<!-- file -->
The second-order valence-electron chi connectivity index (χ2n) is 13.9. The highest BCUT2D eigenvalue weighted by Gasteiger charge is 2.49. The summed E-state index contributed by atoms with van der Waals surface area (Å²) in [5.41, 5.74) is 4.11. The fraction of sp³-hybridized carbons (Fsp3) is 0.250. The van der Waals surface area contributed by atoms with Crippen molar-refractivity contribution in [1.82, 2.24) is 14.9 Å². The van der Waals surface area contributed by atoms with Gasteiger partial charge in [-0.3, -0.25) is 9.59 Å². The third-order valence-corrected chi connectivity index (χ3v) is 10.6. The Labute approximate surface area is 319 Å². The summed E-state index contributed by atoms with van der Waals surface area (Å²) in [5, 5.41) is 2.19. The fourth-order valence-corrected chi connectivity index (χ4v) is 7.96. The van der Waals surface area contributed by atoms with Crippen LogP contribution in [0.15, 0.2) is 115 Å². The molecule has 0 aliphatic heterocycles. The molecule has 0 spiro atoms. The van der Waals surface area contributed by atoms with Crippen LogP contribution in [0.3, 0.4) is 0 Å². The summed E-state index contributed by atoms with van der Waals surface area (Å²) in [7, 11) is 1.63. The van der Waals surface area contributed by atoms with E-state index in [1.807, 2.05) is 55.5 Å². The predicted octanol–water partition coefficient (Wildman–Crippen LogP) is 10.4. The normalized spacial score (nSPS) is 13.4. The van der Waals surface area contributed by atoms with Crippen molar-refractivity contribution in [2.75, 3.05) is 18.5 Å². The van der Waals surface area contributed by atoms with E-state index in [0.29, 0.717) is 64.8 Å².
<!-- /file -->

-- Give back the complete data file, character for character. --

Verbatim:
The second-order valence-electron chi connectivity index (χ2n) is 13.9. The highest BCUT2D eigenvalue weighted by Gasteiger charge is 2.49. The summed E-state index contributed by atoms with van der Waals surface area (Å²) in [5.41, 5.74) is 4.11. The fraction of sp³-hybridized carbons (Fsp3) is 0.250. The van der Waals surface area contributed by atoms with Crippen molar-refractivity contribution in [1.82, 2.24) is 14.9 Å². The van der Waals surface area contributed by atoms with Gasteiger partial charge in [-0.3, -0.25) is 9.59 Å². The third-order valence-corrected chi connectivity index (χ3v) is 10.6. The Labute approximate surface area is 319 Å². The summed E-state index contributed by atoms with van der Waals surface area (Å²) in [5, 5.41) is 2.19. The fourth-order valence-corrected chi connectivity index (χ4v) is 7.96. The van der Waals surface area contributed by atoms with Crippen LogP contribution in [0.15, 0.2) is 115 Å². The molecule has 0 aliphatic heterocycles. The molecule has 0 spiro atoms. The van der Waals surface area contributed by atoms with Crippen LogP contribution in [0.3, 0.4) is 0 Å². The summed E-state index contributed by atoms with van der Waals surface area (Å²) in [7, 11) is 1.63. The van der Waals surface area contributed by atoms with E-state index in [1.807, 2.05) is 55.5 Å². The predicted octanol–water partition coefficient (Wildman–Crippen LogP) is 10.4. The normalized spacial score (nSPS) is 13.4. The van der Waals surface area contributed by atoms with Crippen molar-refractivity contribution in [2.75, 3.05) is 18.5 Å². The van der Waals surface area contributed by atoms with E-state index in [0.29, 0.717) is 64.8 Å².